Some time ago, Bluffton was known as the little town over the bridge that was hard to get to
you know, because of the traf c. Today, as the Lowcountry grows more interconnected
every day, its become more of an understood addendum to the words Hilton Head or Lowcountry.
Here are seven semi-off-the-beaten-path landmarks, locations and, well, paths that help shape
that little towns state of mind.
BY JEFF VRABEL AND ALISON GRISWOLDPHOTOGRAPHY BY BILL LITTELL / IWL PHOTOGRAPHY I OLD-TIMEY COLLAGE BY JEFF VRABEL / INSTAGRAM
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About 12 years ago some friends and I drove from the south end of Hilton Head to this pier to leap into the May River off the pilings which, in retrospect, was about half of a good idea, especially for my friend Tony, who didnt realize what barnacles could do to the human foot. And I remember thinking at the time that it seemed like we were driving a thousand miles away into a remote, barely accessible back-corner of outback sort of near Honduras.
These days, of course, the pier and Bluffton are all much closer to each other, more tied together. And though I can hardly claim that this quiet little spot on the river is a big secret or anything, I can claim that its always open, always quiet and always ready to offer a freakishly picturesque place to stop running around for 10 minutes to stare at the water and the sky. Jeff Vrabel
the calhoun st. pier
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church of the cross >A gathering place for Lowcountry worship since its consecration in 1857, Church of the Cross is a must-see for visitors to Calhoun Street (keep
going until you reach the May River). While the congregation has two campuses a newer building erected in 2005 houses a school and worship hall on Buckwalter Parkway it is the original E.B.White-designed structure thats a fi xture on Lowcountry tours and has been on the National Regis-ter of Historic Places since 1975. The pine timbers and rose windows that rise above the palmetto trees have survived much over the years, including
federal troops marching into Bluffton in 1863 and a massive hurricane in 1898. Over the years, Church of the Cross has expanded with Bluffton, offering opportunities for education, worship and service to the community. Alison Griswold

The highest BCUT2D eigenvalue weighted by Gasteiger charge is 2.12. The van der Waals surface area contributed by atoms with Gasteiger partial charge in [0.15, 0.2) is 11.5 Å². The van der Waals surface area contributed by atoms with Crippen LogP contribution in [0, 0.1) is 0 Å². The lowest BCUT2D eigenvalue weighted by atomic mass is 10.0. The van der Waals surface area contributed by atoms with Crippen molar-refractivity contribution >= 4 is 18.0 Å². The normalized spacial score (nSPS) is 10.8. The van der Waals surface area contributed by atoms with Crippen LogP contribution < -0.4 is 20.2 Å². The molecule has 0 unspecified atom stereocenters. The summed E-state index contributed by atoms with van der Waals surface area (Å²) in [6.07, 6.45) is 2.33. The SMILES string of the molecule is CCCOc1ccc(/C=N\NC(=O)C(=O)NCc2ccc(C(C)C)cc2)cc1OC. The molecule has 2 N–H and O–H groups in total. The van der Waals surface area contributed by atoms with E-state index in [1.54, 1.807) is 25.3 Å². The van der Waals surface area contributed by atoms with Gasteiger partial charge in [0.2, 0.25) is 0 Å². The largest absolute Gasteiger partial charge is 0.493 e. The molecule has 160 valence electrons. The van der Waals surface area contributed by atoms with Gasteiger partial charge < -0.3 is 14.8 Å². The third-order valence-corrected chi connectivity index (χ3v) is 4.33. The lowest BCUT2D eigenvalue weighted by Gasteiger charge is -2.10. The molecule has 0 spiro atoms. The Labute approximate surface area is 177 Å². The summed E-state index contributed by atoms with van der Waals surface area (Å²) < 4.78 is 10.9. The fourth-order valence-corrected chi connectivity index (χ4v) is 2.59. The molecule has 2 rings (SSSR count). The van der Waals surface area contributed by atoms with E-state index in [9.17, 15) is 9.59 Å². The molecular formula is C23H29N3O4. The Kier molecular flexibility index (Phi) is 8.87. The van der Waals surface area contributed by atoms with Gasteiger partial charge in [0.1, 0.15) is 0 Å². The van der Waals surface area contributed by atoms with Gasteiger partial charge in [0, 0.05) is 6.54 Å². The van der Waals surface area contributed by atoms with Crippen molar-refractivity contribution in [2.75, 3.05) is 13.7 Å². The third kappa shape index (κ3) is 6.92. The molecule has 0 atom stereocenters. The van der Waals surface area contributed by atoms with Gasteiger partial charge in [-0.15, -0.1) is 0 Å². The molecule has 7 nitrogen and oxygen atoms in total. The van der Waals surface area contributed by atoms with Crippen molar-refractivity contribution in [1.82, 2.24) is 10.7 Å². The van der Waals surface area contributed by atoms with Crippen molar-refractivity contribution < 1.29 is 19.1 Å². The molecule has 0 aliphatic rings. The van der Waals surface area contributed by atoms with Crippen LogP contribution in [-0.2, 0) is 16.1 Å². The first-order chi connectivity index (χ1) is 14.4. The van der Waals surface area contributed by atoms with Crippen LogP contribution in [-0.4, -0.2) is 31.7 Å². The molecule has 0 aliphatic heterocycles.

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74 hiltonheadmonthly.com74 hiltonheadmonthly.com
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33the secession oak33Among other things,
Bluffton has become known to history as the birthplace of
secessionism and the Secession Oak is known to history as where
that movement started. It was here, under the Oaks outstretched arms, that prominent citizens and
leaders would meet prior to the Civil War to discuss politics;
on July 31, 1844, a town meeting was called to fi rst discuss a
potential break from the Union.
BILL LITTELL / IWL PHOTOGRAPHY
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Most of us remember treehouses as smallish, occasion-ally rickety creations put up by dads or other well-meaning relatives in our backyards. Palmetto Bluff has one thats three stories tall and looks as though it could contain most of the Swiss Family Robinson; its built around and into the trunk of an ancient live oak. Kids can spend a surprising amount of time clamber-ing all over it, but make sure to have them step out long enough to see the zipline out back.
Theyre not often talked about, but Bluffton is pretty much covered in walking trails. The New River Linear Trail, out near Savan-nah, comprises 3.4 little-known miles of former rail line that cuts across woods and wetlands and still offers hints of its former life; to fi nd the trailhead, park between the fi rst and second entrances to the Heritage at New Riverside neighborhood.
For those who prefer pavement, there are new paths all along New Riverside Drive, which winds from the traffi c circle linking S.C. 46 and S.C. 170 all the way down to Palmetto Dunes. Its fl at, new and empty you cant beat having nearly fi ve miles of trail to yourself.
And for the plugged-in, the even newer 1.35-mile Buckwal-ter Greenway Trail, which circles Buckwalter Place, provides a QR code at that lets walkers listen to recorded information about the local environment.
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7the waddell centerA 1,200-acre fi eld experiment station of the South Carolina Department of Natural Resources, the sprawling complex of the Waddell Mariculture Center is dedicated to researching marine life, chemistry, fi sheries management and more. Everything is studied in the centers 25 ponds bass, fl ounder, shrimp, clams, scallops, oysters with an eye on ecology, mariculture, economics and marketing. So insanely authentic and picturesque it looks
like it was handcrafted in a Disney backlot, the Oyster factory has been family-run since 1899, sits on about a centurys worth of discarded shells and is, according to its website, the last hand-shucking house in the state of South Carolina. Located at the end of Wharf Street on the banks of the May River, the company specializes, of course, in things pulled out of the river, the Port Royal Sound and the
Atlantic oysters, shrimp, clams, scallops, soft-shell and blue crabs caught and collected by a fl eet of a dozen pickers and shuckers. Theyre getting bigger, too: The Companys wares can be found at the Bluffton Farmers Market from 2-7 p.m. every Thursday, and theyve just launched the Bluffton Oyster Companys Family Seafood House on Dr. Mel-lichamp Drive in Bluffton. blufftonoyster.com
666666666the bluffton oyster co.
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